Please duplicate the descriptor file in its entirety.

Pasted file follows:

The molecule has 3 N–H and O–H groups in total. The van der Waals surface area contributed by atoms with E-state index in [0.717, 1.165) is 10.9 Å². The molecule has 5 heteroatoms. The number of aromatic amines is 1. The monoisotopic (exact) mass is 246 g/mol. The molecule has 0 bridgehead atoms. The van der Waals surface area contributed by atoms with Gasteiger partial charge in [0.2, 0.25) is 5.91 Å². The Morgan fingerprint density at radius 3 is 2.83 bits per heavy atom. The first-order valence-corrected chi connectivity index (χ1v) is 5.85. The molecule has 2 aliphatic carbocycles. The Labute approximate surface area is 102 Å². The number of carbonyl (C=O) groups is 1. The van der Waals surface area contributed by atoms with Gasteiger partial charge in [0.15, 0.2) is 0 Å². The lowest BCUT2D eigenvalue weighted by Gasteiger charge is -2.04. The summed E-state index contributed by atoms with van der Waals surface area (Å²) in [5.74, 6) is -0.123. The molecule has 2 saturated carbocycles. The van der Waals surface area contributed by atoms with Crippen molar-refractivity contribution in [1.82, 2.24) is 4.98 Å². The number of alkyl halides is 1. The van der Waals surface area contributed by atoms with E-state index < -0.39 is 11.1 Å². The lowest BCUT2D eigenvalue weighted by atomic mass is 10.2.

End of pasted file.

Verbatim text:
The molecule has 3 N–H and O–H groups in total. The van der Waals surface area contributed by atoms with E-state index in [0.717, 1.165) is 10.9 Å². The molecule has 5 heteroatoms. The number of aromatic amines is 1. The monoisotopic (exact) mass is 246 g/mol. The molecule has 0 bridgehead atoms. The van der Waals surface area contributed by atoms with Gasteiger partial charge in [0.2, 0.25) is 5.91 Å². The Morgan fingerprint density at radius 3 is 2.83 bits per heavy atom. The first-order valence-corrected chi connectivity index (χ1v) is 5.85. The molecule has 2 aliphatic carbocycles. The Labute approximate surface area is 102 Å². The number of carbonyl (C=O) groups is 1. The van der Waals surface area contributed by atoms with Gasteiger partial charge in [0.15, 0.2) is 0 Å². The lowest BCUT2D eigenvalue weighted by Gasteiger charge is -2.04. The summed E-state index contributed by atoms with van der Waals surface area (Å²) in [5.74, 6) is -0.123. The molecule has 2 saturated carbocycles. The van der Waals surface area contributed by atoms with Crippen molar-refractivity contribution in [1.82, 2.24) is 4.98 Å². The number of alkyl halides is 1. The van der Waals surface area contributed by atoms with E-state index < -0.39 is 11.1 Å². The lowest BCUT2D eigenvalue weighted by atomic mass is 10.2.